To HTML5, or Not to HTML5. That is the Question


With the arrival of HTML5 and its robust feature set, the future for website usability is looking considerably brighter. The big question is, “Are we ready to use HTML5?”

The answer yes, but it’s not that simple.

Not all browsers are built the same.

Although most popular browsers offer HTML5 support, they require the latest version of the browser to be installed. For example, the element “<video>” which is widely used in HTML5, is not supported by IE7 or IE8.

To make things more complicated, not all HTML5 elements are supported by all the latest browser releases. HTML 5 form elements which expand the form field options to date pickers, sliders, validation, and so on, are not fully supported by Internet Explorer 9.

While this may appear to be quite discouraging, there are solutions that can be used to substitute individual HTML5 features not currently supported by a specific browser.

To HTML5, or Not to HTML5. That is the Question

Why should I use HTML5?

The answer to this question is quite simple. Usability.

Whether it’s on a personal computer or on a mobile device, HTML5 offers a whole slew of long-overdue additions to help users have a richer experience on their browsers. Features such as Geolocation allow your users to share their latitude and longitude locations with trusted web sites, allowing for targeted content delivery. Input field specific keyboards on mobile devices make it much quicker and easier to fill out forms.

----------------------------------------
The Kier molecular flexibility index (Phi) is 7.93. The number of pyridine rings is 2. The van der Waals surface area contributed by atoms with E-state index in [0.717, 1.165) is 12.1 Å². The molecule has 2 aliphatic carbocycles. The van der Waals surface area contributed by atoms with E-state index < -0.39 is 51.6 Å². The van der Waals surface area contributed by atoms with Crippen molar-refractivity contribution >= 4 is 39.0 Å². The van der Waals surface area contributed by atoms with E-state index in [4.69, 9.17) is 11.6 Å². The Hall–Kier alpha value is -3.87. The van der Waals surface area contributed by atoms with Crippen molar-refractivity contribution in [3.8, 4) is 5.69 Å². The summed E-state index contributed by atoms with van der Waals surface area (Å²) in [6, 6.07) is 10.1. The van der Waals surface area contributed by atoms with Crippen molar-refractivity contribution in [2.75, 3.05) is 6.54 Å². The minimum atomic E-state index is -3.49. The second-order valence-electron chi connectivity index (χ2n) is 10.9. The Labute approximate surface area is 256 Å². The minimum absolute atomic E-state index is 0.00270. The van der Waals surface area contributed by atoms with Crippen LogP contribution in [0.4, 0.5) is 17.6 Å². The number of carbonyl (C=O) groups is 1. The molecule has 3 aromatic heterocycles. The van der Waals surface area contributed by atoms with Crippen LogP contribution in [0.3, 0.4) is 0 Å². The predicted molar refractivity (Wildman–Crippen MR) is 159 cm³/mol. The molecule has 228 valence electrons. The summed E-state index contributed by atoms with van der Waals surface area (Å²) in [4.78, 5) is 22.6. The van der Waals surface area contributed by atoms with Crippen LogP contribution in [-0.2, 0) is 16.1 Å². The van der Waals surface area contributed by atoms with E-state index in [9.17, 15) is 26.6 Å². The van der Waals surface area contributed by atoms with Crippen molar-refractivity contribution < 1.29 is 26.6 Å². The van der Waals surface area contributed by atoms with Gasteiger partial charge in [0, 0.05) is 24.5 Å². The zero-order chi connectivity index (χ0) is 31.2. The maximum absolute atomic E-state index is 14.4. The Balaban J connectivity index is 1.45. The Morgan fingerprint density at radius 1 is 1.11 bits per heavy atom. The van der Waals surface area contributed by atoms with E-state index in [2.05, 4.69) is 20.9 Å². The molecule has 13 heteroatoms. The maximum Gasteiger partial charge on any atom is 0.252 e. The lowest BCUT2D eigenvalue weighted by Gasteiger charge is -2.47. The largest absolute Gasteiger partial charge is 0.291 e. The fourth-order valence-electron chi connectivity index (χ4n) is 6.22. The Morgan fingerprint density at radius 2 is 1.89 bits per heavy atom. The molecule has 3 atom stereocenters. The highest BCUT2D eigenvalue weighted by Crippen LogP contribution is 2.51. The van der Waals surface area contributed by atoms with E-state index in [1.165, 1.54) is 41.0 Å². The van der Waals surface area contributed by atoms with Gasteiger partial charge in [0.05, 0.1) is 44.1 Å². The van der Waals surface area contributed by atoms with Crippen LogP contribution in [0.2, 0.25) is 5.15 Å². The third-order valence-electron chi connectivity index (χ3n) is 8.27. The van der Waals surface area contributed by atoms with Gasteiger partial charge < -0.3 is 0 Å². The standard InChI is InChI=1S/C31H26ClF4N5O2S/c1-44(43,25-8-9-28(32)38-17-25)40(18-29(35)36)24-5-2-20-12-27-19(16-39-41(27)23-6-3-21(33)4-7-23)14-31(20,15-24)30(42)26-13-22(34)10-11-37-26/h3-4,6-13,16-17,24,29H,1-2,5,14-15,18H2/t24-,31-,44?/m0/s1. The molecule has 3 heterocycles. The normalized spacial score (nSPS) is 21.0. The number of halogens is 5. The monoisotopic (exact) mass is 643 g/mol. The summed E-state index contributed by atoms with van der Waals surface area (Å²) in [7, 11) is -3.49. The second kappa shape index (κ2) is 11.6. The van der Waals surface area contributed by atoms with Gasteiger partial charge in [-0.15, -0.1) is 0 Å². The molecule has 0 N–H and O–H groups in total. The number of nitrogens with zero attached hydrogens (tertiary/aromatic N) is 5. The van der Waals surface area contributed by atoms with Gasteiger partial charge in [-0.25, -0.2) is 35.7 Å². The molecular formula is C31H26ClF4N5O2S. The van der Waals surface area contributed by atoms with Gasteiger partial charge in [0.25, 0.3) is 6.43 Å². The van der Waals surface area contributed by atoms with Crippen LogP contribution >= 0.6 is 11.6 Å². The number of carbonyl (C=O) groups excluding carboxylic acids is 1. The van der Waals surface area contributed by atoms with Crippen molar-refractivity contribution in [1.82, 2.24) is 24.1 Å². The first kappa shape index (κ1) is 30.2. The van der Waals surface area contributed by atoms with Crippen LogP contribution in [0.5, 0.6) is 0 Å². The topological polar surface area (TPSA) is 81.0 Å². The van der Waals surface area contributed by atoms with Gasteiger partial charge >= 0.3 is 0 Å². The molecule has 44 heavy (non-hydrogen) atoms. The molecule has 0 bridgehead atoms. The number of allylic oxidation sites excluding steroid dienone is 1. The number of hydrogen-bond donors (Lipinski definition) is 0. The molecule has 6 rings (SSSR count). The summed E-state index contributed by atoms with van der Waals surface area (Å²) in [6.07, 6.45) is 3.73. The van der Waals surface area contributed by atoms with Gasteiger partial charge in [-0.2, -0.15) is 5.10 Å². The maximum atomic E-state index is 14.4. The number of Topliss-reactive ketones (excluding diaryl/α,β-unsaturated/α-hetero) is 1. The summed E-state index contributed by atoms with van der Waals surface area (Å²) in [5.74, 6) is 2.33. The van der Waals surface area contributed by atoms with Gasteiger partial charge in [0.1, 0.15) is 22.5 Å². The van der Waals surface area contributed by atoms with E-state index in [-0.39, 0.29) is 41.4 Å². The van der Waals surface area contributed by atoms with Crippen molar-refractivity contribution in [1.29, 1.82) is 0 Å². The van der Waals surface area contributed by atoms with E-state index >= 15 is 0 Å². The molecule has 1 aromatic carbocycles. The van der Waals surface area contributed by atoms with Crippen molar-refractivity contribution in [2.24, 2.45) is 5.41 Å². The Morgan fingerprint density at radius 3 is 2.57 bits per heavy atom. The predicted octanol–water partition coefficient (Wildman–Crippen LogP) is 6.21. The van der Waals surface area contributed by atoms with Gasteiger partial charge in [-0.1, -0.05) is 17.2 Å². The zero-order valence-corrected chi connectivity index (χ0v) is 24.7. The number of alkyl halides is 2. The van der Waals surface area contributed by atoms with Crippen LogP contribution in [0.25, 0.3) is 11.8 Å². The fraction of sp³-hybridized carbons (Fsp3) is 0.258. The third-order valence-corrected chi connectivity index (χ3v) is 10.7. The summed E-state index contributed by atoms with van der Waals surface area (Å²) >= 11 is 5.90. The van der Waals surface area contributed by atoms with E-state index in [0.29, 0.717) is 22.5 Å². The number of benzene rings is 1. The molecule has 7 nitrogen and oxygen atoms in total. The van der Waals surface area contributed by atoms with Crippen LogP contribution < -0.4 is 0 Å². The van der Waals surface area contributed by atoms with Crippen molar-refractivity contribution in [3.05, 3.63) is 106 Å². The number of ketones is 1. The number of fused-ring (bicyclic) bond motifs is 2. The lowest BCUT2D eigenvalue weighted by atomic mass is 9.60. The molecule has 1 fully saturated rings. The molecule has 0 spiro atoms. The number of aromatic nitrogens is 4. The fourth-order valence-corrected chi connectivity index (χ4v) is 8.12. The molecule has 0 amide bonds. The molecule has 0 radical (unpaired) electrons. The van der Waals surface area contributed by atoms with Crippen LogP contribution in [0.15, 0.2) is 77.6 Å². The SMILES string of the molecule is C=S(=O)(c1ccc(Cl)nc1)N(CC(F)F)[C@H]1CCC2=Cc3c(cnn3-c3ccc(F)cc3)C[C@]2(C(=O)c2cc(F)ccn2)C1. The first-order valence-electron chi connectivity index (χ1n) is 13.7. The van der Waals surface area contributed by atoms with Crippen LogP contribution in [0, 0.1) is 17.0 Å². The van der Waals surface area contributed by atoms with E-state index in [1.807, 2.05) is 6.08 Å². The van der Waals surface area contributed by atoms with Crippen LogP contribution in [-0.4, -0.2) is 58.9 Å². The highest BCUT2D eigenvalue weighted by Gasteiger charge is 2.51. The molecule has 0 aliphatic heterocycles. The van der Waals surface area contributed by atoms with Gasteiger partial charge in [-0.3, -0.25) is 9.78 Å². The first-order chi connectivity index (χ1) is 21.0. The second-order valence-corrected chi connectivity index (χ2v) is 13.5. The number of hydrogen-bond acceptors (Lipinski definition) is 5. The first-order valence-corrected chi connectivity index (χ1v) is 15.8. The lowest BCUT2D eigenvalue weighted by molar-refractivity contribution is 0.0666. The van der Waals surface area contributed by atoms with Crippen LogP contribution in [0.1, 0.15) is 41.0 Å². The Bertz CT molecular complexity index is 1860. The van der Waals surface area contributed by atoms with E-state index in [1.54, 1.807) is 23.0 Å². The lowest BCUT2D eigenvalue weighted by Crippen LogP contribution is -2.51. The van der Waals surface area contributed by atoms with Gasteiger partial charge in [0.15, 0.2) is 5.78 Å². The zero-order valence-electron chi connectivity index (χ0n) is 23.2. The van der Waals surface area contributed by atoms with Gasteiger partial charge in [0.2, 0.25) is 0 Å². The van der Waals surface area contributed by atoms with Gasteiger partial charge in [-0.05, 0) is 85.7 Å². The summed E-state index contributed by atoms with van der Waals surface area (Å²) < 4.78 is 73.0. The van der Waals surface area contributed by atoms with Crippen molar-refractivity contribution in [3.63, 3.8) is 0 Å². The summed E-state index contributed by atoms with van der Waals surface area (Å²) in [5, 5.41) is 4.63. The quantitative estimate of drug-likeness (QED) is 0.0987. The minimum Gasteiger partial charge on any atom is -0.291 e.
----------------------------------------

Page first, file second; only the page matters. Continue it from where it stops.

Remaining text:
And it makes it much easier for Web developers like us to offer videos, design better forms, or build web applications that work offline.

How can I use HTML5 if older browsers don’t support it?

This question is trickier, because HTML5 is not one big option for browsers to support; it is a collection of features. You can detect support for each feature, like video or drag and drop, and compensate for older browsers and the newer ones that don’t fully support that individual feature. For the most part, older browsers ignore the HTML5 elements that they don’t recognize, so you don’t need to discard your old markup. If implemented correctly, you can target the new features natively supported in the latest browsers, without leaving the older ones behind.

So do not be afraid. “Build it and they will come!”

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